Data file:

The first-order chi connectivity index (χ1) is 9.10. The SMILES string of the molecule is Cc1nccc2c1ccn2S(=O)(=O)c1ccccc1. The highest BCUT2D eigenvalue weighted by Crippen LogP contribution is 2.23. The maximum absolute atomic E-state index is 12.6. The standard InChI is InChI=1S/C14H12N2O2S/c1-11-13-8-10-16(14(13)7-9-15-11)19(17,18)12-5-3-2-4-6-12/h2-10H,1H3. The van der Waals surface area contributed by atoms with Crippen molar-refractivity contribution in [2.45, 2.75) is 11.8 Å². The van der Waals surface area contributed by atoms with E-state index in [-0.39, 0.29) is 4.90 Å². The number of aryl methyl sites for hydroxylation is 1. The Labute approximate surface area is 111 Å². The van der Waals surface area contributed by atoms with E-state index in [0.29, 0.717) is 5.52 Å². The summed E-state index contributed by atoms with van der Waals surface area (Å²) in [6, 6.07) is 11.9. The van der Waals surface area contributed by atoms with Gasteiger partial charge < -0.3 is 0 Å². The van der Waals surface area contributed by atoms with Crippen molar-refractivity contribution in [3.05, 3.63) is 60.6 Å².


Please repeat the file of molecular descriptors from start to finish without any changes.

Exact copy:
The first-order chi connectivity index (χ1) is 9.10. The SMILES string of the molecule is Cc1nccc2c1ccn2S(=O)(=O)c1ccccc1. The highest BCUT2D eigenvalue weighted by Crippen LogP contribution is 2.23. The maximum absolute atomic E-state index is 12.6. The standard InChI is InChI=1S/C14H12N2O2S/c1-11-13-8-10-16(14(13)7-9-15-11)19(17,18)12-5-3-2-4-6-12/h2-10H,1H3. The van der Waals surface area contributed by atoms with Crippen molar-refractivity contribution in [2.45, 2.75) is 11.8 Å². The van der Waals surface area contributed by atoms with E-state index in [-0.39, 0.29) is 4.90 Å². The number of aryl methyl sites for hydroxylation is 1. The Labute approximate surface area is 111 Å². The van der Waals surface area contributed by atoms with E-state index in [0.29, 0.717) is 5.52 Å². The summed E-state index contributed by atoms with van der Waals surface area (Å²) in [6, 6.07) is 11.9. The van der Waals surface area contributed by atoms with Gasteiger partial charge < -0.3 is 0 Å². The van der Waals surface area contributed by atoms with Crippen molar-refractivity contribution in [3.05, 3.63) is 60.6 Å².